Beautiful, simple, honest: Multiplicity.

A practical and much-needed-by-me post by Amy, Making A Gentle Return To Healthy Habits

Image: Delivering a dinosaur to the Boston Museum of Science (Arthur Pollock, 1984) 

Loved this from Tara Brach: A Heart That Is Ready for Anything

What Comes After Hope by Rebecca Solnit

My "currently reading" list has gotten out of hand, and is weighing far too heavily on the "thick and serious" side: Bleak House (my first go at Dickens), Parting The Waters (still, and for a while), Gaudy Night, and The Gifts of Imperfection (by the very popular Brené Brown, who I just read a good interview with in O Magazine. (Yes, I occationally read O.))

"Creating a life that reflects your values and satisfies your soul is a rare achievement. In a culture that relentlessly promotes avarice and excess as the good life, a person happy doing his own work is usually considered an eccentric, if not a subversive. Ambition is only understood if it’s to rise to the top of some imaginary ladder of success. Someone who takes an undemanding job because it affords him the time to pursue other interests and activities is considered a flake. A person who abandons a career in order to stay home and raise children is considered not to be living up to his potential-as if a job title and salary are the sole measure of human worth. You’ll be told in a hundred ways, some subtle and some not, to keep climbing, and never be satisfied with where you are, who you are, and what you’re doing. There are a million ways to sell yourself out, and I guarantee you’ll hear about them." - Bill Watterson (thanks m.b)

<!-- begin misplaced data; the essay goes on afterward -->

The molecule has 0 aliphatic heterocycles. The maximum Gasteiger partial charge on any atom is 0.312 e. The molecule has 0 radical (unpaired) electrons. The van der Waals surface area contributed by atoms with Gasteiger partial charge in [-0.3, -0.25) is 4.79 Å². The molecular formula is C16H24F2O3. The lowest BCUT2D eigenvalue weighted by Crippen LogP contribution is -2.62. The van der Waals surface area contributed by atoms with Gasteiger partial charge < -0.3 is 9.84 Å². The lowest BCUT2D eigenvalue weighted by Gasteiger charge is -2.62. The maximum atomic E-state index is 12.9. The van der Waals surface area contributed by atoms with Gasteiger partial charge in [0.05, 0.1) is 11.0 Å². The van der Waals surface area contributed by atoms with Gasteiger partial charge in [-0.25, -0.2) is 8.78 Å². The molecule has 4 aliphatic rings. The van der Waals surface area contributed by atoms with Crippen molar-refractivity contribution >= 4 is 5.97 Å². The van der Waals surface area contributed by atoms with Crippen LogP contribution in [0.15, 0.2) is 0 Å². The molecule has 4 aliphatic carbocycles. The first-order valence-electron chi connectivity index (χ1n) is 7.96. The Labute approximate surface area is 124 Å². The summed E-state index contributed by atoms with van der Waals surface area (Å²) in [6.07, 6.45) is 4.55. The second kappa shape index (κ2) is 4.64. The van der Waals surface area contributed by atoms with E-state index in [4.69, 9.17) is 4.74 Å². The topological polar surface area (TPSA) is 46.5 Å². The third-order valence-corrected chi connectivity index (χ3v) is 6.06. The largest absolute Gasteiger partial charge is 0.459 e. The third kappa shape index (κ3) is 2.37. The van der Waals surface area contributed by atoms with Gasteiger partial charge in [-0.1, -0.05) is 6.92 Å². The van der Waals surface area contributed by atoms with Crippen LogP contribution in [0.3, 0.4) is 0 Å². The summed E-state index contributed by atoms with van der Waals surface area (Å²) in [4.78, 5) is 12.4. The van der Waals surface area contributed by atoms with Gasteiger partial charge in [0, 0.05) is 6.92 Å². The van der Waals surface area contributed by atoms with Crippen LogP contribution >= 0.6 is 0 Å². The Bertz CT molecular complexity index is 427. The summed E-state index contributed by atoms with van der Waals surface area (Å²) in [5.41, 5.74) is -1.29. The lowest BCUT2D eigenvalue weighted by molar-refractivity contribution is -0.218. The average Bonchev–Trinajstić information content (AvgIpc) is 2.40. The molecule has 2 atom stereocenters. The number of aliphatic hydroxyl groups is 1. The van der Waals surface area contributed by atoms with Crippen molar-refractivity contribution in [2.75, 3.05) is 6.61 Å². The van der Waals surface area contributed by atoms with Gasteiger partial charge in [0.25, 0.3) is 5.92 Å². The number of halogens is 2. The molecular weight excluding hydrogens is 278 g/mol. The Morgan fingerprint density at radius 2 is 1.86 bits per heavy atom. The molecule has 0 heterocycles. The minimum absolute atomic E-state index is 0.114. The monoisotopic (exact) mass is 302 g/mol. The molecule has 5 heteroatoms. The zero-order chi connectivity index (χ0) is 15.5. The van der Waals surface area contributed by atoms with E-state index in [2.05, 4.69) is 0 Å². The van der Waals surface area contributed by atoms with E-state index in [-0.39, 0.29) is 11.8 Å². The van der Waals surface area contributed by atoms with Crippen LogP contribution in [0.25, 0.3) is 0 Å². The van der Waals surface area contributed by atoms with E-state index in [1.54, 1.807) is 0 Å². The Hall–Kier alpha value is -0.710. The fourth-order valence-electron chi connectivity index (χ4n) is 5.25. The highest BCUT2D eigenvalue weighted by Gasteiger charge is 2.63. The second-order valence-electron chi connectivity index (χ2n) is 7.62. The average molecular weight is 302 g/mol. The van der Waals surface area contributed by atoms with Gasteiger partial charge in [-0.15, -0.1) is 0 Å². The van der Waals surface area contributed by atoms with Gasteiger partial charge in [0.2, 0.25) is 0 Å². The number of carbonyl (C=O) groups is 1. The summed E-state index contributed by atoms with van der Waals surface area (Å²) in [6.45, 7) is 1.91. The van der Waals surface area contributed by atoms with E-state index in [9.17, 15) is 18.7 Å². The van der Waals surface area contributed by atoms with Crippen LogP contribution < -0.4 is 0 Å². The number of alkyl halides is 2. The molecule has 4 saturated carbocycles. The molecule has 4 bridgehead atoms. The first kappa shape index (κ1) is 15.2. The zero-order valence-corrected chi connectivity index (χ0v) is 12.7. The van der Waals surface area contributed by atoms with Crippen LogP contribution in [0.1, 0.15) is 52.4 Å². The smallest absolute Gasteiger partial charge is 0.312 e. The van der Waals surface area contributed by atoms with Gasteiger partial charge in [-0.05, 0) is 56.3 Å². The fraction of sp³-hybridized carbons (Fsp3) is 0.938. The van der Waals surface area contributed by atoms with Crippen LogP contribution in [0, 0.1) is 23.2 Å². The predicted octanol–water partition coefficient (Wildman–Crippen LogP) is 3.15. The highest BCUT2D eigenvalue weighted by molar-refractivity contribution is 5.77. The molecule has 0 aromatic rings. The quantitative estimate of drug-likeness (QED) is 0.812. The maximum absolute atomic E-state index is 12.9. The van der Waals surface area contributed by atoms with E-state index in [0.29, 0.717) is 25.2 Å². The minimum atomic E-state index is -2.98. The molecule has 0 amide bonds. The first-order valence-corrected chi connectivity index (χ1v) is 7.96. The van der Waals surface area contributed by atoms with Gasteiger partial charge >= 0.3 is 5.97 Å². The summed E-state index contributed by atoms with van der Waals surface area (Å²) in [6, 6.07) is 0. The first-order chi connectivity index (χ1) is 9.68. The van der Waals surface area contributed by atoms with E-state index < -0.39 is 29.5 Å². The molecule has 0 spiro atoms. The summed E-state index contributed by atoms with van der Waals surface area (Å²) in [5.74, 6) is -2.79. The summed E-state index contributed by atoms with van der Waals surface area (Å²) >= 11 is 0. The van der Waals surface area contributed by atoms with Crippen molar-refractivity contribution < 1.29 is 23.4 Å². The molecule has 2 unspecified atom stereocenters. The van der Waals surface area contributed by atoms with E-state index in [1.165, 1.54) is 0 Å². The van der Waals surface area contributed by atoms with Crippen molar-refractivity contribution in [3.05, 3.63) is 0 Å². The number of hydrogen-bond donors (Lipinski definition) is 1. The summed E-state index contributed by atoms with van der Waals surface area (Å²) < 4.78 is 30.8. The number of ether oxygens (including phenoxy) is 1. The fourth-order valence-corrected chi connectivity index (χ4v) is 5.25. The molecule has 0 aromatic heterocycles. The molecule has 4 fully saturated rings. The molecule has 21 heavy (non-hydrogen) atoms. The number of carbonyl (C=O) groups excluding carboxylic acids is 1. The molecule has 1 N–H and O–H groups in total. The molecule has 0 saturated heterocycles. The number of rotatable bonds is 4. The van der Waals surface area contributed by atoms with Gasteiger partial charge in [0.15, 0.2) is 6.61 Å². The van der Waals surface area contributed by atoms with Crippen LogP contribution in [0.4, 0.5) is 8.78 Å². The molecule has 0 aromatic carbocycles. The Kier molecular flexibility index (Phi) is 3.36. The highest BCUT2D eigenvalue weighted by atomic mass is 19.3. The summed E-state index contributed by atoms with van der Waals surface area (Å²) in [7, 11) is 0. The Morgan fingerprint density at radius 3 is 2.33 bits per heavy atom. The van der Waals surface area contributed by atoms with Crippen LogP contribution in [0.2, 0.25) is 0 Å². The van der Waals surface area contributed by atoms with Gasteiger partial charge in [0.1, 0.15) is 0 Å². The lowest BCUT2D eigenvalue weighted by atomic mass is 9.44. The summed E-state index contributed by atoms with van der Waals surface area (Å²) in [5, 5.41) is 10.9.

1 comment:

Valerie said...

Pickwick Papers is much lighter--I saved Bleak House for winter reading. As a lawyer, you'll appreciate it immensely. Reminds me, I should try that again. Also I loved A Tale of Two Cities, A Christmas Carol (of course!) and a host of other 'snuggle up with tea for a good long read' Dickens' works. Wishing you the best!